This US Navy photo shows Iranian Islamic Revolutionary Guard Corps Navy (IRGCN) vessels conducting unsafe and unprofessional actions against the guided-missile destroyer USS Paul Hamilton (DDG 60) and other US military ships. Photo: AFP

tweet by US President Donald Trump on April 22 said, “I have instructed the United States Navy to shoot down and destroy any and all Iranian gunboats if they harass our ships at sea.” Trump seems to be talking the language of war while indulging in politics by other means. Like his ban on immigration, he is resorting to distractions to turn attention away from his incompetence in tackling the Covid-19 crisis in the United States.

Time report while referring to the tweet said, “The White House had no immediate comment. The US Navy’s Bahrain-based 5th Fleet referred questions about the tweet to the Pentagon, and the Pentagon referred questions to the White House.”

Meanwhile, Tehran was plainly dismissive. The spokesman for the Iranian armed forces, Brigadier-General Abolfazl Shekarchi, said disdainfully, “Instead of bullying others today, Americans should put their efforts into saving their forces who have contracted [the] coronavirus.”

Trump was ostensibly reacting to an allegation by the US Navy on April 15 that 11 Iranian vessels had “repeatedly conducted dangerous and harassing approaches against multiple US naval ships operating in international waters.” Speedboats belonging to the Iranian Islamic Revolutionary Guards Corps Navy (IRGCN) apparently came too close to a squadron of US warships sailing close to Iranian waters.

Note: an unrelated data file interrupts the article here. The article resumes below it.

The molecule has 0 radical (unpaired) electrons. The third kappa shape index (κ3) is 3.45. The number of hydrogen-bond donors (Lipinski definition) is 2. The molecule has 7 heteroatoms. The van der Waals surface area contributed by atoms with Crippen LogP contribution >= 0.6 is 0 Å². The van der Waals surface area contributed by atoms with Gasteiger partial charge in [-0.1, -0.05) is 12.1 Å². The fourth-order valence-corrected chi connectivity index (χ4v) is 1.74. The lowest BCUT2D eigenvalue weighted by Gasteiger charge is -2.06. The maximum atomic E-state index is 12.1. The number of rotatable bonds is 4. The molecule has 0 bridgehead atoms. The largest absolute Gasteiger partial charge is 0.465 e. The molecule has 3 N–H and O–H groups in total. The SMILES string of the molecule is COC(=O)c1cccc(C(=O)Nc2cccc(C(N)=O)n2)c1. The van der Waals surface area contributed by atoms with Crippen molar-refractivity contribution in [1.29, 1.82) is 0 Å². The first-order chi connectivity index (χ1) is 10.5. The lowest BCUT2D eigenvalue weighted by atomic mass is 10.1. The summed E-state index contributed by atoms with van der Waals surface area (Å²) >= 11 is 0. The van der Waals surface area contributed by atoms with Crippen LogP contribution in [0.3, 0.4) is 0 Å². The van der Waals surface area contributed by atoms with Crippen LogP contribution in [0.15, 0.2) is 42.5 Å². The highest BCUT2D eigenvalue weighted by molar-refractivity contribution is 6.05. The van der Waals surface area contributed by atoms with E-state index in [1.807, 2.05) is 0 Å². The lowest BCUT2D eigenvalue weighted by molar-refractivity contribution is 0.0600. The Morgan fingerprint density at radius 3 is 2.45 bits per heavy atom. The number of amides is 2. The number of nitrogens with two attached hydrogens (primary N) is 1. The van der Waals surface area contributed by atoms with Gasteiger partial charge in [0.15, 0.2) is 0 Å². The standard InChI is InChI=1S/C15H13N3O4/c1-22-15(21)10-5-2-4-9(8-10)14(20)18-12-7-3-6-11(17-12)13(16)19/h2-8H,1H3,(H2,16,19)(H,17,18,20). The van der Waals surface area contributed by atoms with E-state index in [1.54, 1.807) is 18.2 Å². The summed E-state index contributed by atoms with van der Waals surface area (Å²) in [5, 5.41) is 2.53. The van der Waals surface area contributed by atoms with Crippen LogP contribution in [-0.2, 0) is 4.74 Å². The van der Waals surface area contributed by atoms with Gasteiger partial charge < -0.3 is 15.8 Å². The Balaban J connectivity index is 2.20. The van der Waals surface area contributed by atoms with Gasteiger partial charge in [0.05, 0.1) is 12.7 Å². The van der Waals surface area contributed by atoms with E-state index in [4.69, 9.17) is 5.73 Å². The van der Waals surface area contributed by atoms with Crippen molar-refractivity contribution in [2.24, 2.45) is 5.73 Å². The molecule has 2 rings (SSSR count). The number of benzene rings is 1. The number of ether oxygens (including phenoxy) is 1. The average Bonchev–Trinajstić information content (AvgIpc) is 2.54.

These warships included the expeditionary mobile base vessel Lewis B Puller – a ship designed to serve as a platform for a US invasion – the Paul Hamilton, a guided-missile destroyer, two coastal patrol boats and two Coast Guard ships.

The US Navy statement said, “The IRGCN’s dangerous and provocative actions increased the risk of miscalculation and collision … and were not in accordance with the obligation under international law to act with due regard for the safety of other vessels in the area.”

The Iranians then released a video on April 19 that showed the IRGCN warning off a flotilla of US warships in the Persian Gulf as they tried to approach Iranian territorial waters. After the Iranian warning, the US ships apparently moved away.

Such incidents are not uncommon and the two sides know how to de-escalate. Trump had no reason to meddle. He must be really out of his mind to kickstart a military conflict in the Middle East over such incidents at this point when the United States’ Arab Gulf allies are preoccupied with Covid-19.

In fact, the specter of an ever-widening spread of the coronavirus among American sailors haunts the US Navy too. The US aircraft carrier Theodore Roosevelt is detained in the Pacific Island of Guam, its crew was quarantined after hundreds of its sailors tested positive.

Three other aircraft carriers, the Nimitz, the Ronald Reagan and the Carl Vinson, have also been docked in ports because of sailors testing positive, while a fourth, the Truman, is being kept at sea for fear that its crew will become infected if it comes into port.

Former Navy secretary Ray Mabus, who held the post from 2009 to 2017, said last month, “I think what they need to do is bring every ship in.… Offload most of the crew … leave a very skeletal force on board, sanitize the ship, quarantine people for two weeks, make sure nobody’s got Covid.” After that, he added, crews would have to be kept on the ships indefinitely until the pandemic is mitigated.

Arguably, Iran is not spoiling for a fight either as it emerges from the pandemic. The struggle took a heavy toll; more than 6,000 people died. In reality, what unnerves Washington is that Iran weathered the storm despite the United States’ “maximum pressure” approach.